With all of these preliminaries out of the way, I’d like to address the more interesting question of how Pokémon Go effectively shapes one’s outlook on life. Postman’s categories are especially valuable here, not least because he posits the very questions that Scripture would lead us to ask. Again, he is concerned with how technology shapes our self-understanding (identity), life’s purpose (eschatology), and relationship to others (mission). I shall address each of these in turn, considering how the Pokémon worldview differs from life in the kingdom. I’ll try to be as winsome as possible.

Gotta Catch ‘Em All!

What does Pokémon Go tell us about ourselves? In short, we are to see ourselves as zealous consumers. As the Pokémon franchise’s motto puts it, “Gotta catch ‘em all!” Here is how Time Magazine describes it:

But there is a problem: the key principle of the Pokeocracy is acquisitiveness. The more Pokemon you have, the greater power you possess (the slogan is GOTTA CATCH ‘EM ALL). And never underestimate a child’s ability to master the Pokearcana required to accumulate such power: the ease with which they slip into cunning and thuggery can stun a mergers-and-acquisitions lawyer. Grownups aren’t ready for their little innocents to be so precociously cutthroat. Is Pokemon payback for our get-rich-quick era–with our offspring led away like lemmings by Pied Poke-Pipers of greed? Or is there something inherent in childhood that Pokemania simply reflects?

Scripture is clear about this dilemma, and elucidates it most succinctly in the tenth commandment concerning covetousness. We know the problem too well. We’ve lived with it our entire lives. We gotta catch ‘em all! At age one-and-a-half my son has a limited vocabulary; but he is quite good at saying the word “more.” I want to blame it on his mother, but I know better. Our calling, however, is to suppress covetousness.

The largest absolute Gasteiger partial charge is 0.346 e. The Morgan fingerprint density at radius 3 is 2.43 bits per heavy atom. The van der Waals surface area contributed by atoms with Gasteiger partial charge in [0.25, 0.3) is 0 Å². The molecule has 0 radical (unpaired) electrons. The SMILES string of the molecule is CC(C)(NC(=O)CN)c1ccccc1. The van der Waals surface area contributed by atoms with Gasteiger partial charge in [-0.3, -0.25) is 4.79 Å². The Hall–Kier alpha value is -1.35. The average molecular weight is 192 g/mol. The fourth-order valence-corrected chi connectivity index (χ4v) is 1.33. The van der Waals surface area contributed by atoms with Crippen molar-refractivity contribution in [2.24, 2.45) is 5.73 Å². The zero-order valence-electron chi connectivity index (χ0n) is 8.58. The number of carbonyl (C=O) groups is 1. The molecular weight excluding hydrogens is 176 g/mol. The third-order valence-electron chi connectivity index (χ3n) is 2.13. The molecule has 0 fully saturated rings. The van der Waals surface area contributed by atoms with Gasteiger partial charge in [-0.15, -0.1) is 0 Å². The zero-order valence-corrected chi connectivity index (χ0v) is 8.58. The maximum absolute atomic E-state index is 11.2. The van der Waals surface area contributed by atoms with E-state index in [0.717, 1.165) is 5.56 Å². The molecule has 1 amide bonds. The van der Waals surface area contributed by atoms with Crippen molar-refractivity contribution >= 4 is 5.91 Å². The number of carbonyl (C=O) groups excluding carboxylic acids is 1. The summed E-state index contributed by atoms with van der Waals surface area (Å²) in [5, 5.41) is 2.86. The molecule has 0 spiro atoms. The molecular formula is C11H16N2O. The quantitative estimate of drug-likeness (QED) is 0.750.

In addition to fostering a certain identity, Pokémon Go also teaches users about purpose. What is the purpose of catching all those Pokémon? Simply put, it is so you can employ them in battle. To engage this combat, you have to go to a “gym,” which you’ll see on your map represented by a tower with a Pokemon sitting on top. That elevated creature is the current champion of that gym, the one whom you are to defeat.

With regard to purpose, Henry David Thoreau famously said, “Our inventions are wont to be pretty toys, which distract our attention from serious things. They are but improved means to an unimproved end….”[1] In other words, you may have technologically sophisticated mechanisms, but if the end toward which these devices strive is misguided, you’ve done little more than create a pretty distraction. In this instance, purpose falls short of any approximation of eternal significance.